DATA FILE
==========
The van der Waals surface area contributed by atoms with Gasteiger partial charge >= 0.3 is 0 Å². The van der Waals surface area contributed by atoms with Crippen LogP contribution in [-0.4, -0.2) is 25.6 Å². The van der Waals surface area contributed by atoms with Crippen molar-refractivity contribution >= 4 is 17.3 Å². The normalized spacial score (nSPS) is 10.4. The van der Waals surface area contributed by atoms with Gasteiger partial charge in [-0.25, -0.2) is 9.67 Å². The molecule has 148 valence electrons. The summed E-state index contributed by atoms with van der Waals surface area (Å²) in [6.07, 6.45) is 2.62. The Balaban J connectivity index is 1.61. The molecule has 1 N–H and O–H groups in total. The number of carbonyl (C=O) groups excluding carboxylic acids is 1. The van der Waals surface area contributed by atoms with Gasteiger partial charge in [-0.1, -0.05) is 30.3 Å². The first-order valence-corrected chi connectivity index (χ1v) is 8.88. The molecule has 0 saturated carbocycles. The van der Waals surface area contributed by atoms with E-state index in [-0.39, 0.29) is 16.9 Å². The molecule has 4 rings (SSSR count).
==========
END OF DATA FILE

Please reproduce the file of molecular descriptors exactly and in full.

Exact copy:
The van der Waals surface area contributed by atoms with Gasteiger partial charge >= 0.3 is 0 Å². The van der Waals surface area contributed by atoms with Crippen LogP contribution in [-0.4, -0.2) is 25.6 Å². The van der Waals surface area contributed by atoms with Crippen molar-refractivity contribution >= 4 is 17.3 Å². The normalized spacial score (nSPS) is 10.4. The van der Waals surface area contributed by atoms with Gasteiger partial charge in [-0.25, -0.2) is 9.67 Å². The molecule has 148 valence electrons. The summed E-state index contributed by atoms with van der Waals surface area (Å²) in [6.07, 6.45) is 2.62. The Balaban J connectivity index is 1.61. The molecule has 1 N–H and O–H groups in total. The number of carbonyl (C=O) groups excluding carboxylic acids is 1. The van der Waals surface area contributed by atoms with Gasteiger partial charge in [-0.1, -0.05) is 30.3 Å². The first-order valence-corrected chi connectivity index (χ1v) is 8.88. The molecule has 0 saturated carbocycles. The van der Waals surface area contributed by atoms with E-state index in [-0.39, 0.29) is 16.9 Å². The molecule has 4 rings (SSSR count).